I pray for Tohoku.

Kanji Yamamoto

TOMODACHI Global Leadership Academy

Hey guys!!

So much has happened the past 2 days, so I am going to turn this into 2 blog posts. This one is about the GLA conference, and the more presentation side of the 2 days.

The first day was a dinner and discussion with people who are part of the GLA, or Global Leadership Academy. The GLA was basically a TOMODACHI program for kids from Tohoku who had already participated in other TOMODACHI programs, and they work together and learn about important topics such as education, entrepreneurship, and engineering, and create projects around those topics. Even though most of the program was in Japanese, I was still invited to be able to learn and experience the energy and passion of these kids, so I was pretty excited regardless.

GLA groupAt this first dinner I got to be reunited with Sosha and Shinobu, two of the chaperones from my program last summer, who happened to be running the night. They did not know I would be there that night, so it was an extremely exciting moment for all of us. Then, I went and sat down at the table I was assigned.

I was the only kid at the table who spoke English, but because the table I sat at consisted of the group leaders, their English skills were slightly better. We learned to use hand gestures to figure out words we couldn’t understand, and even though the communication was not always perfect, it was nice to make a couple friends.

Then the dinner started, and we had conversations with the mentors at our tables. I was lucky enough to have the President of the U.S-Japan Council, Irene Hirano Inouye, at my table. I listened to everyone discuss their projects, and the obstacles they had to overcome to work together. It is truly amazing how even though these people spoke a different language, and lived in a different environment, I could still connect and understand them.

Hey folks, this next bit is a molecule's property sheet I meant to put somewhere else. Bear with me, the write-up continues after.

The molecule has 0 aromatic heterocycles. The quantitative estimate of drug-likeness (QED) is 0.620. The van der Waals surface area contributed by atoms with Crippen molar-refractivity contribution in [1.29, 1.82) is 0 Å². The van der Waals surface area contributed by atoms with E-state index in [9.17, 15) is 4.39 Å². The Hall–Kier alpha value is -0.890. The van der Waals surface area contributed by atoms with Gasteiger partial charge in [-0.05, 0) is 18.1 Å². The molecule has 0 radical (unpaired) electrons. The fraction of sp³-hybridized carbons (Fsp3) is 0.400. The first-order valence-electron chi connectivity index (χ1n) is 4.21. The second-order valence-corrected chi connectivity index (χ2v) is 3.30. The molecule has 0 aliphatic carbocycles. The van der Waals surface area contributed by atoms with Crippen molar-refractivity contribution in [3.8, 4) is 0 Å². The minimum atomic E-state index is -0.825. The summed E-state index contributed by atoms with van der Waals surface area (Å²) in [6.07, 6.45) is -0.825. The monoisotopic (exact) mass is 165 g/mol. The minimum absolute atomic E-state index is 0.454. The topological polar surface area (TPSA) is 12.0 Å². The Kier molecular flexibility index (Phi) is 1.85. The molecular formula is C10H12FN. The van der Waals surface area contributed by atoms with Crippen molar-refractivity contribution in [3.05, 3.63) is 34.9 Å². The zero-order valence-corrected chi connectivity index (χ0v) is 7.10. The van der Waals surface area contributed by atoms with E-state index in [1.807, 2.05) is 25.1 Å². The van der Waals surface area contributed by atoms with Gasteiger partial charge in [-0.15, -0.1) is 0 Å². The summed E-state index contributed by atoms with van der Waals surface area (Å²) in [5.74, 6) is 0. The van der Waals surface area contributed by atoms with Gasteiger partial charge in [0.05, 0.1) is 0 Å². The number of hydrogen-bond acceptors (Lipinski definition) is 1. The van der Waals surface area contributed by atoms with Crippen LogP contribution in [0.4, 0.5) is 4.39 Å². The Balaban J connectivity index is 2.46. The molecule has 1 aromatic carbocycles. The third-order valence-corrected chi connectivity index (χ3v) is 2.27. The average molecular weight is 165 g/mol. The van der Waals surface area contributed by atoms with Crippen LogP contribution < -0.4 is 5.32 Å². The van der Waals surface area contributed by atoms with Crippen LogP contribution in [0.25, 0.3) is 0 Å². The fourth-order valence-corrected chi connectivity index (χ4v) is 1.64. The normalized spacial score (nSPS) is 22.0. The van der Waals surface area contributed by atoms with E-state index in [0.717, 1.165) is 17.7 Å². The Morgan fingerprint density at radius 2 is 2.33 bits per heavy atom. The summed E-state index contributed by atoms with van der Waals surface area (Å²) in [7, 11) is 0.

Then, because Ms. Inouye lives in America, we discussed politics, specifically Donald Trump. It was interesting getting everyone’s opinions, and being able to speak on it.

The next day was the second time I had to present my poem, which was honestly almost more terrifying because it was in front of some very impressive kids. I think it went pretty well, and many of the kids came up to me later and complimented my poem. One of the girls who I had talked to the day before at the dinner actually came up to me, and said she was so inspired by my poem and started to tear up. It really touched me to know that I can have such an effect on someone, especially through a medium I am particularly proud of.

Overall, the program was really fascinating, and I loved experiencing the passion of these people from across the world.

Caitlin McDermott

Presentation Day

5 years laterWell…. I did it!! Last night was the big TOMODACHI event reflecting on the past 5 years! It was super nerve-racking, but I think I did pretty well!